a kind of Invasionist framework. He is a mild example of the school
which claims that Puranic history actually took place alright, but in Central
Asia or thereabouts rather than in India; and that Puranic historians simply
transferred it to an Indian setting. As if an American were to write
national history by transferring the Battle of Hastings and the War of
the Roses from a British to an American setting.
Vedic Age, p.139.
M. Zeitlin: Ancient Judaism, Polity Press, Cambridge 1991 (1984),
ch.4, particularly p.125ff. Zeitlin’s thesis is that the Biblical account
of the conquest is quite factual. The thesis is controversial not
because actual discoveries plead against it, but because it is ideologically
uncomfortable. After the Holocaust, it is painful to accept the Biblical
account because what it describes is a genocide in the full sense of the
term, eliminating all the men, women and children of the conquered parts
of Canaan. Liberal theologians of Judaism and Christianity would
greatly prefer a more peaceful version.
Aryan Invasion Theory, a Reappraisal, p.304ff.
Naturalis Historia 6:59; Arrian: Indica 9:9.
etymology of Druid is as follows: do-ro-vid, i.e. Celtic do,
“very”, plus ro (from *pro, as in Latin, cfr. Sanskrit pra),
“very”, plus IE vid, “know”, hence “very very knowing”. For
a full discussion, see Françoise Le Roux & Christian-J. Guyonvarch:
Les Druides, Editions Ouest-France, Rennes 1986, appendix 1.
Brahmana 33:6:1. My attention was drawn to this passage by L.N. Renu:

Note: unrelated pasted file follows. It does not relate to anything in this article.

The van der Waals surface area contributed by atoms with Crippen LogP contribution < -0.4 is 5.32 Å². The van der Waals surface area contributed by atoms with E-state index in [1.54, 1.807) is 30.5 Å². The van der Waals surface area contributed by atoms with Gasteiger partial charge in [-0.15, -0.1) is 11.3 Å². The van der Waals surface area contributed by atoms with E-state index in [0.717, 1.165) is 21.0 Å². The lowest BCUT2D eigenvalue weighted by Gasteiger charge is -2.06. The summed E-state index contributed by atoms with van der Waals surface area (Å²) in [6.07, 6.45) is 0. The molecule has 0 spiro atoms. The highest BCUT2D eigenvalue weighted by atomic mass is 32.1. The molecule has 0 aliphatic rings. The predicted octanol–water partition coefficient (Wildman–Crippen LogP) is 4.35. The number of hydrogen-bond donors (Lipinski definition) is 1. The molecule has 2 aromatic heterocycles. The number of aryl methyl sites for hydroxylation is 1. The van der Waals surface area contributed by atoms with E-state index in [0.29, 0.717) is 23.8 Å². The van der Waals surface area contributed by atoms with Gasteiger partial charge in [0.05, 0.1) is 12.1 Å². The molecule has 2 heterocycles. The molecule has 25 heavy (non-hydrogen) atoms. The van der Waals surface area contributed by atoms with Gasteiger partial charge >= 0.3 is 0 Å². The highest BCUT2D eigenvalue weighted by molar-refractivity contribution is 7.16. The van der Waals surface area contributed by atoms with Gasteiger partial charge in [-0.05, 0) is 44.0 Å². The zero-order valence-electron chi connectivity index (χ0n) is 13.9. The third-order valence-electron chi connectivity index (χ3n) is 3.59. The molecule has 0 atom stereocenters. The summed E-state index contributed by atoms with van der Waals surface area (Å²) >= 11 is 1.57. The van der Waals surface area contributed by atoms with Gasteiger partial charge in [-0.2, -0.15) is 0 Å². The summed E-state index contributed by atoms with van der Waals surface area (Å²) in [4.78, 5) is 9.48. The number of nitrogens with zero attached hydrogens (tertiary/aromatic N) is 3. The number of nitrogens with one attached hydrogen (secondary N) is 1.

Indian Ancestors of Vedic Aryans, p.28.
Brahmana 1:2:4:10. Thanks again to L.N. Renu: Indian Ancestors,
p.31-32. Renu also draws attention to a type of evidence which we cannot
elaborate on: the continuity between the four-syllable folk-metre which
is mentioned in the Shatapatha Brahmana 4:3:2:7 as “prevalent earlier”
(before being reduplicated to the standard eight-syllable metric unit of
Vedic verse) and which according to Renu (p.24) “belongs to the pre-Samhita
days” but is “still popular amongst the tribal folk in India”. Continuity
between tribal and Vedic culture is one of the most important demonstranda
for non-AIT theorists.
is claimed that the Druids had a tradition tracing their own origins “to
Asia in 3903 BC”, quoted for what it is worth in Harry H. Hicks & Robert
N. Anderson: “Analysis of an Indo-European Vedic Aryan head - 4th millennium
BC”, Journal of Indo-European Studies, fall 1990, p.426, from W.
Morgan: St. Paul in Britain, published in 1860.
Cambridge History of Inner Asia (p.15) puts him in the period 1450-1200
BC, others go as far back as 1800 BC. It is to be kept in mind, however,
that this dating is partly based on the AIT, including the assumption that
Zarathushtra must be roughly contemporaneous with the vedas. It is
also disputed that the Gathas were written by Zarathushtra: just as the
Thora was attributed to Moses but written much after his death, die Gathas
may have been written long after Zarathushtra.
the Zoroastrian evil spirit’s name Angra-Mainyu, later Ahriman,
we can recognize the names Angiras, one of the principal clans of
Vedic seers, and Manyu, “intention”, one of the names of Indra,
and addressed in Rg-Veda 10:83-84. Coincidence?
Jean Haudry: Les Indo-Européens, p.118. Remark that in other
contexts, Rasa can also mean the Narmada river, and also the mythical river
which surrounds the world. Oxus and Narmada were apparently the borderline
rivers of the Indus-Saraswati civilization.
Ghosh: “Was Rama an Iranian?”, Illustrated Weekly of India, 27-2-1993,
with reference to Sukumar Sen: RAm ItihAser Prak-kathan (Bengali:
“Introduction to the History of Ram”).
thanks to Prof. Wociech SkalmowskI, who teaches Persian and Iranian at
Catholic University, Leuven.